Smith: Senator’s BCS request out of line
Some people take sports too seriously. I’m pretty sure I fall into that category.
But even I wouldn’t have the audacity to take some annoying aspect of mainstream sports and ask the Justice Department to investigate it.
Utah Sen. Orrin Hatch does though.
On July 7, Hatch went looking for some Bowl Championship Series justice in college football, claiming the BCS needed to be examined for what he considered to be violations of antitrust laws.
Now here’s a die-hard sports fan.
Honestly, there isn’t much to like about the BCS. It plugs polls and computer rankings into a point system to decide who plays in the national championship game instead of using some form of playoffs to determine a champion the way every other sport does.
College football isn’t perfect. We get it. But using the words “antitrust laws” and “BCS” in the same sentence smells like a bad joke at best and professional political pandering at worst.
Hatch’s home state Utah Utes went 12-0 in the 2008 season but weren’t ranked high enough in the BCS standings to play in the championship game (Florida and Oklahoma, both with one loss, played each other for the title). Utah responded by beating Alabama handily in the Sugar Bowl.
Guess that wasn’t enough for Sen. Hatch.
Who knows if Utah would have or could have defeated the national champion Gators or the Sooners, but this is a matter for the NCAA. Not the U.S. government.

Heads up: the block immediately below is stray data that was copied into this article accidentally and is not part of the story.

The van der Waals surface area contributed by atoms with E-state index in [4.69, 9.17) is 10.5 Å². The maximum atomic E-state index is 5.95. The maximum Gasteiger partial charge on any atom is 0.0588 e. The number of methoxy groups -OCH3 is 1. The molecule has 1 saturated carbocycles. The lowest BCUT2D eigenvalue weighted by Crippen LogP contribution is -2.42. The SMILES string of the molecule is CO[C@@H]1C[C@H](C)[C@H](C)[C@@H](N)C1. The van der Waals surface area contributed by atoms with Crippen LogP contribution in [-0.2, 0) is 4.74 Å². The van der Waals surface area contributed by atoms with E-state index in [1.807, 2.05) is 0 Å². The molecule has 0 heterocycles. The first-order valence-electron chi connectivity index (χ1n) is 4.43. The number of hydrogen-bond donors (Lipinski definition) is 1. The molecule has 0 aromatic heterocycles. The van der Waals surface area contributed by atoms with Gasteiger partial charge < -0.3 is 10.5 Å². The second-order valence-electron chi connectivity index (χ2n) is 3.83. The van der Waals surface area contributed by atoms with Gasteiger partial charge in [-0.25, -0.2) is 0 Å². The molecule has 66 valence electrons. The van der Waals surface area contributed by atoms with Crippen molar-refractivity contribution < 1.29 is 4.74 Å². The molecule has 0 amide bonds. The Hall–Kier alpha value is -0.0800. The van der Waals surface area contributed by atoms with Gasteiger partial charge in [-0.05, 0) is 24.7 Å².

As long as we’re wasting the government’s time, though, let’s put some other sports anomalies and injustices on trial.
I hereby call this meeting of the subcommittee to stop sports atrocities to order.
Why is everything — hotdogs, nachos, beverages, etc. — more expensive at the stadium? Fans just want something to munch on, we’re not interested in helping the vendor’s children through college and funding their post-graduate, soul-searching trek across Europe. Justice Department, this is a war against proper snacking. It must be stopped.
After all, I need affordable sustenance in my belly if I’m going to stomach nine innings of a Royals game.
Which reminds me, Justice Department, why are the Kansas City Royals always so bad? I want to party like it’s 1985 — or at least sniff the A.L. Wild Card every few years. Not only have the boys in blue not been to the playoffs since ’85, they have finished above .500 once since 1994 and have finished less than 10 games back of the division winner once in that same span (K.C. was 83-79, 7 GB in 2003).
Justice Department, this clearly is a conspiracy to waste the time of an entire metropolitan community and exterminate the ability to have hope in baseball. What’s next, Royals, are you going to pretend to be a first-place team through August then tank the last six weeks? Wait, that was 2003.
OK, Justice Department, I can see you playing on your BlackBerry. Just a few quick questions from the subcommittee before we close. Please take them under consideration and — if you have to — use the taxpayers’ money to find the answers.
Who helps rookies dress for the NBA draft?
Why is “SportsCenter” live every hour in the morning, when there is rarely breaking news and no games are being played?
Would Pete Rose be in the Baseball Hall of Fame if he had a respectable haircut?
Who are the scientists who make basketball backboards unbreakable? I want to see a dunk shatter glass in HD, not on a grainy, choppy YouTube video.
As the senator from Utah said: “Hopefully this hearing will open the door to have some people reconsider their positions. And if nothing else, the Justice Department ought to be looking at this.”